One of the truly magnificent things about the many and varied cultures that exist is that the differences allow us to learn from one another in a myriad of ways. An exchange of ideas leads to the broadening of horizons and an eventual understanding of things which were once foreign to us. However, when your kitchen is itself a blend of cultures—an outcrop of two separate and distinct ethnicities, ways of life and food traditions—a whole new culinary world is unveiled in a way unlike any other.
In my kitchen there is a mélange of soul food from my side of the family and Dutch cuisine from my husband’s lineage. Our palates continually undergo a metamorphosis of sorts as my natural curiosity in the kitchen leads us on a journey to create our combined food tradition, one that embodies fusion on a plate.
The herbs and spices that fill my kitchen spice rack are some of the same that ‘mijn schoonmoeder’ (my mother-in-law) uses in her dishes. From basilicum (basil) to petersilie (parsley), bieslook (chives) to rozemarijn (rosemary), knoflook (garlic) to zout & peper (salt & pepper), and from uien (onions) to nootmuskaat (nutmeg) to kruidnagel (cloves)—their names may be spelled differently, they may have a few more syllables and their pronunciation may be a dead giveaway, however, their purposes are one and the same: to flavor the foods we have grown to love and cherish as part of our heritage.In an attempt to satiate the desires of a palate drawn to heavily seasoned and sometimes salty cuisine with that of one more attuned to foods rich in gravies yet much less muted in robust flavors, the kitchen had to become my imaginative culinary playground. On this playground, my husband is my captive guinea pig as I experiment with various foodstuffs … à la mad scientist … in an attempt to infuse our respective traditional cuisines with the flavors of each other’s to create palatable dishes of interest. And like its U.S. counterparts, Dutch food consists heavily of meat, potatoes and vegetables.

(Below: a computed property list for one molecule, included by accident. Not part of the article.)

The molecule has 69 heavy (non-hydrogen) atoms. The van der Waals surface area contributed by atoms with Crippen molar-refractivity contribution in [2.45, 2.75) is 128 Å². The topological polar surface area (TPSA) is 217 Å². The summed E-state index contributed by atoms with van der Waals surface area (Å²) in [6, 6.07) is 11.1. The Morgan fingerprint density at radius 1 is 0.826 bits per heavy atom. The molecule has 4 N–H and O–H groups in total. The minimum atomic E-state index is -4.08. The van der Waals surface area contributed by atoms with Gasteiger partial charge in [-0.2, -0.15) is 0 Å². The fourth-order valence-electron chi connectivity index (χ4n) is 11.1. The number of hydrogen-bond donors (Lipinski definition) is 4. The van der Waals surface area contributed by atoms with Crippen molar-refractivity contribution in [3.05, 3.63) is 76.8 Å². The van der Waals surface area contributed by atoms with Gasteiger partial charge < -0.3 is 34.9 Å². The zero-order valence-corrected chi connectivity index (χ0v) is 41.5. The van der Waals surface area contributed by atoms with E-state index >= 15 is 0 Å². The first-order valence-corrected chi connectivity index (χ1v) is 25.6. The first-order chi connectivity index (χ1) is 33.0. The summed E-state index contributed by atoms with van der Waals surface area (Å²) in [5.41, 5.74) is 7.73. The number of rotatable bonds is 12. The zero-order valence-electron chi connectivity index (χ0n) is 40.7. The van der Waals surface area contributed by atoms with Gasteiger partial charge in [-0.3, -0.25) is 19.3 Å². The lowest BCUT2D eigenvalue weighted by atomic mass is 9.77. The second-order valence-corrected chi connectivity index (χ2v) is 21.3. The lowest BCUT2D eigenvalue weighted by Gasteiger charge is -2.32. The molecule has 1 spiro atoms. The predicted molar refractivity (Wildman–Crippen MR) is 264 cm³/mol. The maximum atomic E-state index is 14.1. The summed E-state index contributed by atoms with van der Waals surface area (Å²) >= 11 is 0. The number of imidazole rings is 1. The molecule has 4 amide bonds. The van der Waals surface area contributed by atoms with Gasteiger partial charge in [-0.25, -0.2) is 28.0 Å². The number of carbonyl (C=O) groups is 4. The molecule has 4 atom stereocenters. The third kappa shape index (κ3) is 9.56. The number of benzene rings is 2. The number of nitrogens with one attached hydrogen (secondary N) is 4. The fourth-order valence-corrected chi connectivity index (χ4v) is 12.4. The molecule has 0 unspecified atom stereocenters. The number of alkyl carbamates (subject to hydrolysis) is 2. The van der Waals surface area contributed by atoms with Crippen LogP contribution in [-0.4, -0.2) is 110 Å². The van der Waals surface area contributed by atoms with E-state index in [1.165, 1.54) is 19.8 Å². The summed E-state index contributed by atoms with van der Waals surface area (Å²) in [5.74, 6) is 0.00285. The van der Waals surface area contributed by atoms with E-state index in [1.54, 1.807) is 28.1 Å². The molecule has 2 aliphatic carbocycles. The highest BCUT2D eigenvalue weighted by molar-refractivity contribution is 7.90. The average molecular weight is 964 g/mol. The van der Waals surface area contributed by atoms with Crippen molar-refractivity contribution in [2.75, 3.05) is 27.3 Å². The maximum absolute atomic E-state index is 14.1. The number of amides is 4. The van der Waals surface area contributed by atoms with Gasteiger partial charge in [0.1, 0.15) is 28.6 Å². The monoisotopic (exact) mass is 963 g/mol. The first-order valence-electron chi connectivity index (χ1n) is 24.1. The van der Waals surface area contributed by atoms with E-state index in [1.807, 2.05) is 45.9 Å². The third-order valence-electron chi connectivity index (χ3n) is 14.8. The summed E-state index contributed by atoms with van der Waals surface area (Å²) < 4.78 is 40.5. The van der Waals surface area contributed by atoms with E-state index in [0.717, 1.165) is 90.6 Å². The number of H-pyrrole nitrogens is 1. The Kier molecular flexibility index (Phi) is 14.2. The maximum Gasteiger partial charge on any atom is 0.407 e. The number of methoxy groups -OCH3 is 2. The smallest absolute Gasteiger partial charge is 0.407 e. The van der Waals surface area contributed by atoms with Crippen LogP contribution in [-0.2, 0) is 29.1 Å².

While not every dish that is created in our kitchen is a shining example of my culinary prowess, the marriage of soul food and Dutch food is a work in progress. Once upon a time I endeavored, in earnest, to evoke the comforts of home for my husband by preparing a home-cooked Dutch meal. Stamppot (literally translated means mashed pot) was my meal of choice. Although a dish consisting of a mélange of mashed potatoes with assorted and sundry vegetables didn’t sound too appetizing. However, as he was thousands of miles from his home land, I wanted the kitchen to possess the same aromas that he remembered growing up in The Netherlands. My stamppot of choice was called boerenkoolstamppot—mashed potatoes with kale—and the bright spot in the recipe was the tag-along ingredient of kielbasa.
While kielbasa, a polish sausage appetizing on its own merits, is a great choice to enhance the boerenkoolstamppot, I was after a more robust, spicier, smokier flavor for our collective palates so I opted to substitute it with andouille, a sausage that speaks to southern influences and a soulful way of cooking, although it is most notably associated with Cajun cooking.
On that day I experienced my first taste of success as the non-Dutch wife of a Dutchman preparing a Dutch meal … a meal with a little touch of soul. It was then that I realized the gravity of the long culinary journey that lie ahead of me. My food would no longer be my food; the food of my husband would no longer be his. Together, we would share in the making of a food tradition that could be shared and passed down to our hungry brood in the coming years and possibly generations thereafter. We are the beginning of this legacy and it is through our union that the blending of soul food and Dutch food has come to be in our humble corner of the world.
Together, my husband and I have many more discoveries to make. Perhaps it will be a traditional Dutch split pea soup enhanced with the goodness of thick cut country ham. Maybe it will be pannenkoeken—what we in America would call crepes, but which are, in essence, very thin pancakes—served alongside scrambled eggs and a hot buttermilk biscuit to sop up a tiny lake of gooey molasses.
Diverse cultures can and do co-exist in harmony, in life and in the kitchen, respectively. My husband and I are living proof. Our palates may not exist in a state of blissful simpatico all the time, but when our appetites converge and are in agreement, there’s nothing better.